The US has long pondered how best to use its offensive cyber capabilities and has long shied away from using them, fearful that we might pull down the Internet curtain on ourselves if we tried to wipe out an enemy's networks. The New York Times ran a piece this weekend about just how daunting is this balancing act.
The central point of the Times' piece: “We knew we could pull it off — we had the tools,” said one senior official who worked at the Pentagon when the highly classified plan was developed.
But the attack never got the green light. Bush administration officials worried that the effects would not be limited to Iraq but would instead create worldwide financial havoc, spreading across the Middle East to Europe and perhaps to the United States.
One of the reasons for that concern is that BotNets -- networks of infected computers that can be controlled without the owner knowing it -- have become what Kevin Coleman says is "a critical problem that must be addressed." BotNets cross borders with impunity, just as a US cyber attack might. So attacking computers in one country could end up with an ally of an enemy attacking us or we could end up seriously degrading the capabilities of neutral or friendly countries that share borders and Internet infrastructure with an enemy.
Kevin's piece on Defense Tech goes into detail about the scope of the BotNet threat and asks the question: Should governments pass laws requiring software that would make it difficult to create BotNets.
His story follows:
BotNets have become a critical problem that must be addressed. They have evolved to the point where evidence suggests they are now targeting and affected cell phones. A BotNet is a collection of compromised computers that have been infected with software that allows the computer to be controlled remotely by the BotMaster. Each computer represents a node on the BotNet that is often referred to as a zombie.
Last year the Georgia Tech Information Security Center (GTISC) reported that 10 percent of online computers were part of BotNets. This year GTISC researchers estimate that BotNet affected machines may comprise 15 percent of online computers- a fifty percent growth in one year. Based on that number, there are 34 million computers in the United States that have been compromised and are now part of a BotNet. According to the CIA World Fact Book, there are about 1.5 billion internet users. When you factor in multiple devices per user and shared computers we estimate there are about 1.3 billion user devices connected to the Internet currently. Using the GTISC 15 percent compromise factor that translates to an estimated 195 million bots. According to one report some 150,000 computers become infected every day and join the millions of zombies that make up the BotNets.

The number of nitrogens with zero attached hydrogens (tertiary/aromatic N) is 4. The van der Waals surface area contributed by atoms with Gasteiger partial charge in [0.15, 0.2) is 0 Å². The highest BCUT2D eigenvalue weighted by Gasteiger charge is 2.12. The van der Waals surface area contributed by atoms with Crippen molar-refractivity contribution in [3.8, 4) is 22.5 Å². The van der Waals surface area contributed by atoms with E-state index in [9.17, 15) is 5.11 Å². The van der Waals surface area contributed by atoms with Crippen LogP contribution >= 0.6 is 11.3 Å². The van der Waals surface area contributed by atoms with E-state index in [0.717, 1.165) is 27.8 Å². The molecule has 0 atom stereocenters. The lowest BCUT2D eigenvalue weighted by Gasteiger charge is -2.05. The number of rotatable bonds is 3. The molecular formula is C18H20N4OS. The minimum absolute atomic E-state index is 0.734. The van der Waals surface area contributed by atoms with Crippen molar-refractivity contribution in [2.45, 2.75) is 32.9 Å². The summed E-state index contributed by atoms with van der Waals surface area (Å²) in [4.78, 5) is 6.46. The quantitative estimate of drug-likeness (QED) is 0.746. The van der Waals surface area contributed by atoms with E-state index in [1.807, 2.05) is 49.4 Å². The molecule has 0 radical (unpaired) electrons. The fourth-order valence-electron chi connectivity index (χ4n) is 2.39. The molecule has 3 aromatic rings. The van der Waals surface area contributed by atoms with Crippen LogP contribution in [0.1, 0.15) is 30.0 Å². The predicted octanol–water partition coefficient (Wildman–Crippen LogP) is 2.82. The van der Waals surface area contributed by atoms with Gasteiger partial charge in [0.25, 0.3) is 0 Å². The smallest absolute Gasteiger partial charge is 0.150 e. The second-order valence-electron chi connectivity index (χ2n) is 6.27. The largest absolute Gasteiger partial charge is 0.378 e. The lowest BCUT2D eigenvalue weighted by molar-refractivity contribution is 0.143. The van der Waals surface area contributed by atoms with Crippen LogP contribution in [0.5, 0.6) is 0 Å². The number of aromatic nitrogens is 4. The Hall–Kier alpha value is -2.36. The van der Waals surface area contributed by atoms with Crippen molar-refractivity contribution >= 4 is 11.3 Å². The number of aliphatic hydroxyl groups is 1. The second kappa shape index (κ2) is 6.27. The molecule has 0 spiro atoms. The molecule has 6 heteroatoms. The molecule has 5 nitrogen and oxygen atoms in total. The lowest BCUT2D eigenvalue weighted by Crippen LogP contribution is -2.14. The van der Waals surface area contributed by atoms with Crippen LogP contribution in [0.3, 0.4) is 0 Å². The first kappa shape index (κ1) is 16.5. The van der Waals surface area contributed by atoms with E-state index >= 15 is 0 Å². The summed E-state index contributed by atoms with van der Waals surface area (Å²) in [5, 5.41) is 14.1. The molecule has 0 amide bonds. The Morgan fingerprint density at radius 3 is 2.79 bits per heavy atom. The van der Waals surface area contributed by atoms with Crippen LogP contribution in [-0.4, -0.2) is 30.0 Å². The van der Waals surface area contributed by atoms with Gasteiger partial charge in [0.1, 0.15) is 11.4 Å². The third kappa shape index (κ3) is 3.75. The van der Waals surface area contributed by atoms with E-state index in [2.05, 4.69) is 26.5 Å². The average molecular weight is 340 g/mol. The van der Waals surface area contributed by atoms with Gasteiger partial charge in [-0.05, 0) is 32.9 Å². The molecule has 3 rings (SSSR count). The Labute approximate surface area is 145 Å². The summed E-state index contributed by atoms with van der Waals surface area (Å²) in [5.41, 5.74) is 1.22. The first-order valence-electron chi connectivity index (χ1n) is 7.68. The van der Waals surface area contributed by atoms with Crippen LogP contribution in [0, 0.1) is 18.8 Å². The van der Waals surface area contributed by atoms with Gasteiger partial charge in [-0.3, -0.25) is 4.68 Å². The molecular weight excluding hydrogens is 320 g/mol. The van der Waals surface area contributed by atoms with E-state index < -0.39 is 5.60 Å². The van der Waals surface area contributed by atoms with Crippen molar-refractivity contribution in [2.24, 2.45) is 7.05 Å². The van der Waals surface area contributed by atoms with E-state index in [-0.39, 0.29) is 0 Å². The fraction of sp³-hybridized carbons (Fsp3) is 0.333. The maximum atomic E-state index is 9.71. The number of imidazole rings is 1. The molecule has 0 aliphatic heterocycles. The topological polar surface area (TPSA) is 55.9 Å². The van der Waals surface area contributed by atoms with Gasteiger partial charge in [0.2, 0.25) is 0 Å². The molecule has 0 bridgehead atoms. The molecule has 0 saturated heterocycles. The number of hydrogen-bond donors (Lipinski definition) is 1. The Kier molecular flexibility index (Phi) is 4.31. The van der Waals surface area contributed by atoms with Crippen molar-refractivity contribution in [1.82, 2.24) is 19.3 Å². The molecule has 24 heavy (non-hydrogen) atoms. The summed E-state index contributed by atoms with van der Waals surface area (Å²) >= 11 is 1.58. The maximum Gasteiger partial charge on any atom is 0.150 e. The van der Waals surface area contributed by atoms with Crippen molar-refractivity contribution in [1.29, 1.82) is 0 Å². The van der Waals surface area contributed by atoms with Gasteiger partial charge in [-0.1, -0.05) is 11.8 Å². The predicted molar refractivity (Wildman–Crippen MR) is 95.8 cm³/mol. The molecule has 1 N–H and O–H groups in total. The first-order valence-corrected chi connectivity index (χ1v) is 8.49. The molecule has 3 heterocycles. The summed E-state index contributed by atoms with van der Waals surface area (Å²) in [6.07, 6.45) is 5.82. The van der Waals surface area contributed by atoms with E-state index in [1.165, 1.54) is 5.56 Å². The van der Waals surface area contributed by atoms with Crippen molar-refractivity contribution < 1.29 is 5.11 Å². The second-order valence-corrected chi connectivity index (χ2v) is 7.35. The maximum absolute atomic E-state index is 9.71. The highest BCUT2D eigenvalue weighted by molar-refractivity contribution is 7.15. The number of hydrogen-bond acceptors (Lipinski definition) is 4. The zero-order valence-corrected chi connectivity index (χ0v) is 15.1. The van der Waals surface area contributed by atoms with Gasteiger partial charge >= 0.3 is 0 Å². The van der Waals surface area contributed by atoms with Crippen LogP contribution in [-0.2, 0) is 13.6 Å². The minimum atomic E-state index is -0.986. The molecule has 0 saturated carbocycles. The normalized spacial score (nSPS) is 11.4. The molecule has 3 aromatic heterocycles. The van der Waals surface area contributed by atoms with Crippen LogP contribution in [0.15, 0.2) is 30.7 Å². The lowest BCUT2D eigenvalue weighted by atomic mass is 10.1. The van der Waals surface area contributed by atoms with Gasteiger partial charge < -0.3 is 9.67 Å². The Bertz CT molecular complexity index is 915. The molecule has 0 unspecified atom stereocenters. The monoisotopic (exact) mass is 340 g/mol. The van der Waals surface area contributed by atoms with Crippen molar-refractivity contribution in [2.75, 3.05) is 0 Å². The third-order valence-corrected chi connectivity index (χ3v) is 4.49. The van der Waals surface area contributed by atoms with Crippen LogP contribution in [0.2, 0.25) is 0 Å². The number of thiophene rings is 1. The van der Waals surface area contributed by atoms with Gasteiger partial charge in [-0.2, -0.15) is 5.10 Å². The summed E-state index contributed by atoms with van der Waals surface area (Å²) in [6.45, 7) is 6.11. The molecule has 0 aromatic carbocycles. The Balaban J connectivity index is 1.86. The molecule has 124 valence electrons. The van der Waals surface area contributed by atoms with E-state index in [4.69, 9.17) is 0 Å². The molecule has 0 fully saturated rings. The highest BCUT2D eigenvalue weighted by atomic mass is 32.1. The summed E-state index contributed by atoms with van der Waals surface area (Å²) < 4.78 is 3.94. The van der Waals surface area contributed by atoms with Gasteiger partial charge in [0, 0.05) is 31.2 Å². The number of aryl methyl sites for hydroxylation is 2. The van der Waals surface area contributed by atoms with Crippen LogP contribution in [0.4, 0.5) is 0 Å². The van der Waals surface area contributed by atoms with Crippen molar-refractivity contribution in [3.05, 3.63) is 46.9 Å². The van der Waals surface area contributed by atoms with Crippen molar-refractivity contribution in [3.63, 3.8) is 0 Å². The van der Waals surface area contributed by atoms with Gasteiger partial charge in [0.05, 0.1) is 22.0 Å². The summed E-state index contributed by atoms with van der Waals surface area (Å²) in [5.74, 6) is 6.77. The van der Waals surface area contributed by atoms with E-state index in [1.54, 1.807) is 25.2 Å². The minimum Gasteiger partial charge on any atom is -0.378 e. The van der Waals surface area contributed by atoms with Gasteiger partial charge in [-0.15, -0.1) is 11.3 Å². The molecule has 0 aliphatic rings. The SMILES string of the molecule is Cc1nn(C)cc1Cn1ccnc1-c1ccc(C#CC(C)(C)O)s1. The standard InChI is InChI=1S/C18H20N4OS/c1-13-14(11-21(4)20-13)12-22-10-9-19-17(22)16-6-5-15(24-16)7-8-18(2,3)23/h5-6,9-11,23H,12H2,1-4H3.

This is not just thrown together software. The software used to establish Bots and control BotNets has now risen to professional status. Multiple automated propagation vectors are used to spread various payloads that include worms, viruses and Trojans that allow remote control of the infected computer. Another alarming trend is the use of rootkits. The malicious code that turns the PC into a Bot is being hidden in a rootkit and this is making it exceptionally difficult to defend against, detect and eradicate the Botware. These compromised computers are under the total control of a BotMaster and form a BotNet that can be tasked with bombarding a web site with so much traffic it crashes. That is what is known as a distributed denial of service attack (DDoS). Two relatively new trends have emerged. Malware writers have begun to offer malicious software as a service to those who control BotNets and BotMasters are selling the services of the BotNets they control on a traffic generated by their BotNet basis. BotNets that are specifically created for DDoS attacks can be leased with costs ranging from $50 to $2,500 depending on the capacity used and the length of the attack. International law enforcement and militaries around the world are aware of and concerned about the widespread availability of cyber mercenary or BotHerders (those who operate and sell BotNet capacity), and the fact that they have been hired by countries to do espionage and other dirty deeds.
It has now been recognized that unprotected computers pose a threat to every other computer or device connected to the Internet. One industry leader I spoke with that did not want to be identified said,"It is just a matter of time until laws are passed that mandate computer security software and updates on every computer that uses the Internet." That was not the first time I have heard that comment and the frequency of that topic arising in conversation is significantly increasing. What do you think, should there be mandatory computer security capabilities installed and updated in every computer and device connected to the Internet?
INTEL: Armenia recently accused neighbor Azerbaijan of buying BotNets to cripple Armenian access to the Internet.
INTEL: According to a report from Kaspersky Labs, BotNets, not spam, viruses, or worms, currently pose the biggest computer security threat.
INTEL: One research study found that some of the largest BotNets are comprised of corporate machines.
INTEL: On average it takes corporations nearly three months to apply a Windows patch across all devices. That means malware and BotNets continue to take advantage of known vulnerabilities within enterprise environments during that unpatched period.
INTEL: Researchers predict that by 2012 there will be approximately 17 billion devices connected to the internet.
INTEL: BotNet growth is also the main driver of spam. Spam now equates to 92% of all email. Spam grows roughly 33% each month that means Spam increases by over 117 billion emails every day.
INTEL: According to the security firm Network Box, the number of viruses sent over email has increased by 300 per cent in the last three months.